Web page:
Beyond Expectations

Easter Vigil Scripture Readings (I, III, V)

When the women came to the tomb early in the morning on that first day of the week after the Sabbath, they expected the tomb to be sealed. They expected to find Jesus, and they expected to anoint his dead body with burial oils and perfumes. Everything they were doing that morning was based on that set of specific expectations. The Sabbath had ended at sundown on Saturday, and although they were free to do their work at that time, the sun was setting, daylight was fading, and I’m sure they weren’t anxious to be in the tomb in the dark. They could wait until sunrise. After all, Jesus wasn’t going anywhere.

What they found bore no relation at all to what they had expected. Their considerations, their plans, and all their careful preparations were entirely in vain. Their encounter with the young man in white waiting for them in the empty tomb left them astounded, confused, and perhaps even panicked. What they had anticipated to be a mission of mercy, providing a service to honor a deceased loved one, became a life-changing experience. Once they had encountered the empty tomb, nothing would ever be the same.

Can we relate at all to what happened to these kind and generous women? How often have we made the effort to consider carefully what might be our best response to any given situation, then to decide on a course of action and commit to it, then to invest our time, energy, and resources to see it through, only to find all our efforts to have been for nothing because the situation had changed in ways we’d never anticipated. Of course, we have. We all have. Yet, there’s a huge difference between our reactions and how the women at the tomb felt. Where we most likely felt frustration and disappointment in the face of our thwarted plans, the women experience amazement. The difference between them and us can be distilled down to one thing: faith.

When the women we confronted with a wholly unexpected an implausible new reality, they experienced a metanoia—a change of mind and heart. Did they see, with their physical eyes a young man dressed in white seated in the tomb and speaking to them in words they could hear with their ears? Perhaps. But the way the young man was described hearkened back to descriptions of angelic appearances from the ancient Scriptures. Angels are personifications of God’s communications with humankind. For those women, was it then a physical apparition, or was it a sudden comprehension of God’s message—a remembrance of all that Jesus had told them about himself? Either way, they had, in an instant, understood that God’s plan for them was immeasurably more profound than anything they could ever have imagined.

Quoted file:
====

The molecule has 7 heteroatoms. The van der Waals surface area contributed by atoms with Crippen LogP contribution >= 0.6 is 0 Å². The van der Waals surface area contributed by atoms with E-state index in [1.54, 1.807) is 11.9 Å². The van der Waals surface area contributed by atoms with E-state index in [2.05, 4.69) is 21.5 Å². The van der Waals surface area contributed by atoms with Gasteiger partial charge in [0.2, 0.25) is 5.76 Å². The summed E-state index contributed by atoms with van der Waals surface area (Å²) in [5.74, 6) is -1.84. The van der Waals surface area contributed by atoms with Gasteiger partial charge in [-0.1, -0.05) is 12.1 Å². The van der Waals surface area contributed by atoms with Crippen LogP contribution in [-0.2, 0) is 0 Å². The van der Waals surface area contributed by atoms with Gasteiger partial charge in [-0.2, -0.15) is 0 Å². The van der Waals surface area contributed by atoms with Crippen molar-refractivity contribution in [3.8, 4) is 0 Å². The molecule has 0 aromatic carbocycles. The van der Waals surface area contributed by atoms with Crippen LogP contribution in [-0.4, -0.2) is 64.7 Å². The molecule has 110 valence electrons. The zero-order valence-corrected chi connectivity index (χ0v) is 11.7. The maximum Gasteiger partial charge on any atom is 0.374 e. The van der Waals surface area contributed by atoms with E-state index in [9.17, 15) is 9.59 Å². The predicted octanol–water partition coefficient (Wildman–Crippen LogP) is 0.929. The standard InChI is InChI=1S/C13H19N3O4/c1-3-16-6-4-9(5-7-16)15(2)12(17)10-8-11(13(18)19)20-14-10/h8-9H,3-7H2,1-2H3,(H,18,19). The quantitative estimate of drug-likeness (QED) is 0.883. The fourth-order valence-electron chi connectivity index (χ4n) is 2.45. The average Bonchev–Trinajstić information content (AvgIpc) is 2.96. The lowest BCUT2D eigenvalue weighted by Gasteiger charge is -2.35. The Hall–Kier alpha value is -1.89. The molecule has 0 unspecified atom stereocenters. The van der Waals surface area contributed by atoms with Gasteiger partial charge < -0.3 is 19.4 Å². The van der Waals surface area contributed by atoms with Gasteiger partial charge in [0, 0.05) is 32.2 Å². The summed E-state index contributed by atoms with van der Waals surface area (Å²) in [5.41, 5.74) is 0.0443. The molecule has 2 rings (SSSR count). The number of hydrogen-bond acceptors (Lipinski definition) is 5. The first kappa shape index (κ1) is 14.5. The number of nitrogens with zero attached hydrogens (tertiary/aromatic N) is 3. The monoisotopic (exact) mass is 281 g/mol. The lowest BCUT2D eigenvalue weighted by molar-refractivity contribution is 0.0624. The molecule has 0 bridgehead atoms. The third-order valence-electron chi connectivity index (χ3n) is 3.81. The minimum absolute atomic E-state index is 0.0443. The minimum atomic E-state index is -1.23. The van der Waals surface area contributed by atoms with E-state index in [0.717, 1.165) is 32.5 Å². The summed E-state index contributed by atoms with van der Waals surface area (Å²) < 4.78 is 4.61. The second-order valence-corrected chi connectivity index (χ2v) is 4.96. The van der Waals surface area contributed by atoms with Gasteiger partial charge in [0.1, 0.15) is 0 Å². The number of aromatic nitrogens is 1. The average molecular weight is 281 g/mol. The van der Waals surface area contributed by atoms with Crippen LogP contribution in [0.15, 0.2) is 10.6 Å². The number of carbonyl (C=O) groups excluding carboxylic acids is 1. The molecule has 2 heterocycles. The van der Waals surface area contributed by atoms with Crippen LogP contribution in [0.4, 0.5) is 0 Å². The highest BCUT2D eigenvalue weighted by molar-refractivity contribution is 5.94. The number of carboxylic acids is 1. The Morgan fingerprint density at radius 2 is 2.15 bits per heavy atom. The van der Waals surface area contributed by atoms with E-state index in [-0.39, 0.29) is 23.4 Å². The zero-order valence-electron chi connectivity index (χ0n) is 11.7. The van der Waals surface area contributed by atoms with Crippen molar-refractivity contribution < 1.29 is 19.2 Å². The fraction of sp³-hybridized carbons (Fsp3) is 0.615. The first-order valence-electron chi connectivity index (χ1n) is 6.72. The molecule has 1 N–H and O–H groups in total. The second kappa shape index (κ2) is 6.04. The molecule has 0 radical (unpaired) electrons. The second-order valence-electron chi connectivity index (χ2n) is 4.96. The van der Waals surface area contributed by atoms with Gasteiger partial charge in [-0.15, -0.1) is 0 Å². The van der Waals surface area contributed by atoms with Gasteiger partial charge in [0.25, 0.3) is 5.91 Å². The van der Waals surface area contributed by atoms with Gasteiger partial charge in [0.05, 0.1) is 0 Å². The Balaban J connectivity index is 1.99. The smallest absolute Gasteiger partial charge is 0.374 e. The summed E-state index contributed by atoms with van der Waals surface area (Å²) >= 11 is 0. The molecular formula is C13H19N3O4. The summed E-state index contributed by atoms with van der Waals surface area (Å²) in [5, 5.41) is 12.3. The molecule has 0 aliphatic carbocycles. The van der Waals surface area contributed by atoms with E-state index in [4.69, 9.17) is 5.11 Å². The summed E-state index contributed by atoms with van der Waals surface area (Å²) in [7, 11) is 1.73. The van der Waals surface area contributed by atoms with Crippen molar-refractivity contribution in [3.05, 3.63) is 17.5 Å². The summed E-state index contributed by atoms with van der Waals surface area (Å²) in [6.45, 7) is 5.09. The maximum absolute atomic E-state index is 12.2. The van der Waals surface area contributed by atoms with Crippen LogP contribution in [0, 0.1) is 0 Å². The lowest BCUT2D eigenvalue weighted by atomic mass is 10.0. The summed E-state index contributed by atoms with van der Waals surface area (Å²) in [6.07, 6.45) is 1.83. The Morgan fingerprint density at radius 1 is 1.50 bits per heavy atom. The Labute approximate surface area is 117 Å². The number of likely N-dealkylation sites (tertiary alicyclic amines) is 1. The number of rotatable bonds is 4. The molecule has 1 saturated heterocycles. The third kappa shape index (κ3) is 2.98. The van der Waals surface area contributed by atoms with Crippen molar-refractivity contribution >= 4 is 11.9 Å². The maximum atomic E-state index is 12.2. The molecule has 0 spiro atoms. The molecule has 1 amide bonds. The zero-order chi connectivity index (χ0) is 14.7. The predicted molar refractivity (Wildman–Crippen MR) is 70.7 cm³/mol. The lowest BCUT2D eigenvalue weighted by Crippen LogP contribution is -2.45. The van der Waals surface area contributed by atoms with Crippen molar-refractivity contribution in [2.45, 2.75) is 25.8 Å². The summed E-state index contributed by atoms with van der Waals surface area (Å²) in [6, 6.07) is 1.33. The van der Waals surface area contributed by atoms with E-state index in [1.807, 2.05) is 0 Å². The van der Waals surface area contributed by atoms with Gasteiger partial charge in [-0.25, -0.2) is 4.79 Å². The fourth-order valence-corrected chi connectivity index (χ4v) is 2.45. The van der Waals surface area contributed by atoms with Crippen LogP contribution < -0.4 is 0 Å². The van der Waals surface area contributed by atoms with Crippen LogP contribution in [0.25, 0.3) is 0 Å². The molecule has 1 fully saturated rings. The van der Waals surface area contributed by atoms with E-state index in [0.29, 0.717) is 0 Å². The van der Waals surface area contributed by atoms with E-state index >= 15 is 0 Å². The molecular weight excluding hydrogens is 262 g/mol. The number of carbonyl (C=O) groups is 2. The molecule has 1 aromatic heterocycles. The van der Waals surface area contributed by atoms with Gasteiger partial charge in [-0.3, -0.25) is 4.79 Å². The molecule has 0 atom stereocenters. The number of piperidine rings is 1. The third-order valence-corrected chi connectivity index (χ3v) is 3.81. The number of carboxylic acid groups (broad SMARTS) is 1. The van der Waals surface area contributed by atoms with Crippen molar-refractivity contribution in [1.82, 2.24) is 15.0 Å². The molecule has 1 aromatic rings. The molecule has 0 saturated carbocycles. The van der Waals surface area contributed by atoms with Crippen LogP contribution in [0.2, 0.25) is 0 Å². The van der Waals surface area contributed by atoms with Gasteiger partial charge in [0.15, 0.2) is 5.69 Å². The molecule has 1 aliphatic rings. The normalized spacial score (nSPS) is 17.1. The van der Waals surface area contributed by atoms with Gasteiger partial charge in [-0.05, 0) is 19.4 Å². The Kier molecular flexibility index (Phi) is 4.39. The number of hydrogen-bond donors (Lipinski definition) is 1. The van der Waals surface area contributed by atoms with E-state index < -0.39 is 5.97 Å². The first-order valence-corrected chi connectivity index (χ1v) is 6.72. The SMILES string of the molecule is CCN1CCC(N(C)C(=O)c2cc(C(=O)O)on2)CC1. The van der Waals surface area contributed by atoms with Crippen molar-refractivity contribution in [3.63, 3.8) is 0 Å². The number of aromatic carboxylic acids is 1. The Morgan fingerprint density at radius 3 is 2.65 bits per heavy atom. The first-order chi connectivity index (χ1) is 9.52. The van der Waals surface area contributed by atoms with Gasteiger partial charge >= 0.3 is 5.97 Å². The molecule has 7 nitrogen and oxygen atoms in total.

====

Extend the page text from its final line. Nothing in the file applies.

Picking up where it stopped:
Today’s gospel challenges us. The empty tomb confronts us. When our plans and efforts are all frustrated by forces beyond our understanding and control, can we summon enough faith to see in it the gift of an all-knowing, all-powerful, and all-loving God? Despite all that Jesus had told them, none of the disciples actually expected the resurrection. Only faith lifted them over the barriers of fear and doubt. Do we then have the faith and vision to see in the empty tombs we face in life a sign of the resurrected Christ?

The resurrection was not just something that happened to Jesus a long time ago. It’s happening still. It’s happening now. It’s happening to us. It happens whenever we’re able to see with the eyes of faith the hand of a loving God transforming the apparent tragedies and disappointments of life–even including death itself—into something new and unexpectedly wonderful. For, whenever we try to put God in a box and think he’s limited in the ways he can rescue and save us, if we allow our faith to open that box and look inside, we’ll hear the same angelic voice that the women at the tomb that Easter morning heard, “He has been raised. He is not here.”

Христос Воскрес (Christos voskres)! Christ is risen! Воістину Воскрес! (Voyistinu voskres)! Christ is truly risen!

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